Reviving the peatland ecosystem of Ganges Tidal Floodplain
This project focuses on the peatlands of the Ganges tidal floodplain, which are characterised by the organic materials that occupy more than half of the upper 80 cm of the profile and can also be present in different layers within the same soil.
Bangladesh has approximately 224,700 ha of peatland habitat, covering around 1.6% of the total area of the country. These peatlands are distributed between the Ganges river floodplain and the Ganges tidal floodplain in Gopalgonj, Bagerhat, as well as in the adjoining parts of Khulna, Barisal, and Jessore districts of Bangladesh. There are also limited peat deposits in the Sylhet basins in the north-east of the country. Despite this coverage, peatland is viewed as marginal land in Bangladesh and has not received much attention over the years. Lack of public awareness and weak environmental regulations are the primary drivers of peatland conversion and depletion in the country. The main threats to this peatland ecosystem include; 1.The use of peat soil as fuel for the conventional cooking stoveused by local people 2.The extraction of snails from the habitat to be used as feed for commercial shrimpfarms 3.The conversion of peatland to cropland through drainage and embankment 4.The pollution from fertilizer and pesticide washout from nearby agricultural fields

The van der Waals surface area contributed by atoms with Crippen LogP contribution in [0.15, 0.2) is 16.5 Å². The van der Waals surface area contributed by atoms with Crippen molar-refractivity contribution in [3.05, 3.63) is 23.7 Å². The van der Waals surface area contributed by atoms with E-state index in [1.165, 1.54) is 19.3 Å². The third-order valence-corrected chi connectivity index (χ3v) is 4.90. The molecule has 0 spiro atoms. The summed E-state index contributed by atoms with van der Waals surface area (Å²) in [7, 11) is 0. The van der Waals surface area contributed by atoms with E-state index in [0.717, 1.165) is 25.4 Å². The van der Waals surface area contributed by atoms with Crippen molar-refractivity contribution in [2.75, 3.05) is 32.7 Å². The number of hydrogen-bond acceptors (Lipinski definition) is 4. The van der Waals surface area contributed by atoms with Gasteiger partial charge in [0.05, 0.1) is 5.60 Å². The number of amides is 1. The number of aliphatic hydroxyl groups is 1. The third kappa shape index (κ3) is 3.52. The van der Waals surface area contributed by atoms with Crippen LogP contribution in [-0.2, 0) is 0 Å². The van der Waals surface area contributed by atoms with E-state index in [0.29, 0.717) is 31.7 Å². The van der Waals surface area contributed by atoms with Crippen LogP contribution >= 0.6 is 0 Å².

Using Geographic Information System (GIS) and remote sensing, a land use map of peatland will be generated to better understand the spatial temporal status of the habitat. It is recognised that increased collaboration between government, NGOs, educational institutions and the local community will play an important role in conserving this important natural resource and protecting the environment. The research team plan to work with the local farming community to identify alternative options for income generation, including multi-storied agroforestry systems and quail farming, so that peatland conversion can be avoided.
A research team from Bangabandhu Sheik Mujibur Rahman Agricultural University took the initiative in the middle of 2012 to conserve the peatlands of the Ganges tidal floodplain. They carried out a baseline survey to assess the current status of the peatland, identify the major threats to the peatland ecosystem, and finally to design a framework to manage the resource. A GPS data of land use identified 29 different land use types in the area, including dry cropland, wet cropland, fish farm and settlement. Raising awareness among the local community of how valuable the wetlands are, and increasing their participation in conservation efforts, has been identified as a vital aspect of managing this environment. So far awareness raising activities have been carried out with 120 farming families, as well as two schools.
Project Name: Reviving the peatland ecosystem of Ganges Tidal Floodplain
Organisation / Lead partner: Bangabandhu Sheik Mujibur Rahman Agricultural University